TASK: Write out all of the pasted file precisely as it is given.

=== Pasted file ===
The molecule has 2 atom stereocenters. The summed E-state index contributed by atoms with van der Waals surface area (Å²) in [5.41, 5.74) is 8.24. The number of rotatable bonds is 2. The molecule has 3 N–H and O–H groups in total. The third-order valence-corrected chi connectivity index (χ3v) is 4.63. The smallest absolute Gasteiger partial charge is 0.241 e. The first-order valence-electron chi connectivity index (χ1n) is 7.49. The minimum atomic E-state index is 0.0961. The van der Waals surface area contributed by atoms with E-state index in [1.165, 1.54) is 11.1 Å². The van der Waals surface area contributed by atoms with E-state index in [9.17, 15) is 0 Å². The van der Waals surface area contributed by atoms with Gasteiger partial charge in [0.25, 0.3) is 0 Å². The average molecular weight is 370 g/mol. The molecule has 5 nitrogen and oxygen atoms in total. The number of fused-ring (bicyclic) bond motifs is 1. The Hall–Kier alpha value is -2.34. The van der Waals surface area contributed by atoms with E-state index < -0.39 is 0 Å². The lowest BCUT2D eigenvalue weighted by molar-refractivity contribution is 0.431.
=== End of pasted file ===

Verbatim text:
The molecule has 2 atom stereocenters. The summed E-state index contributed by atoms with van der Waals surface area (Å²) in [5.41, 5.74) is 8.24. The number of rotatable bonds is 2. The molecule has 3 N–H and O–H groups in total. The third-order valence-corrected chi connectivity index (χ3v) is 4.63. The smallest absolute Gasteiger partial charge is 0.241 e. The first-order valence-electron chi connectivity index (χ1n) is 7.49. The minimum atomic E-state index is 0.0961. The van der Waals surface area contributed by atoms with E-state index in [1.165, 1.54) is 11.1 Å². The van der Waals surface area contributed by atoms with E-state index in [9.17, 15) is 0 Å². The van der Waals surface area contributed by atoms with Gasteiger partial charge in [0.25, 0.3) is 0 Å². The average molecular weight is 370 g/mol. The molecule has 5 nitrogen and oxygen atoms in total. The number of fused-ring (bicyclic) bond motifs is 1. The Hall–Kier alpha value is -2.34. The van der Waals surface area contributed by atoms with E-state index < -0.39 is 0 Å². The lowest BCUT2D eigenvalue weighted by molar-refractivity contribution is 0.431.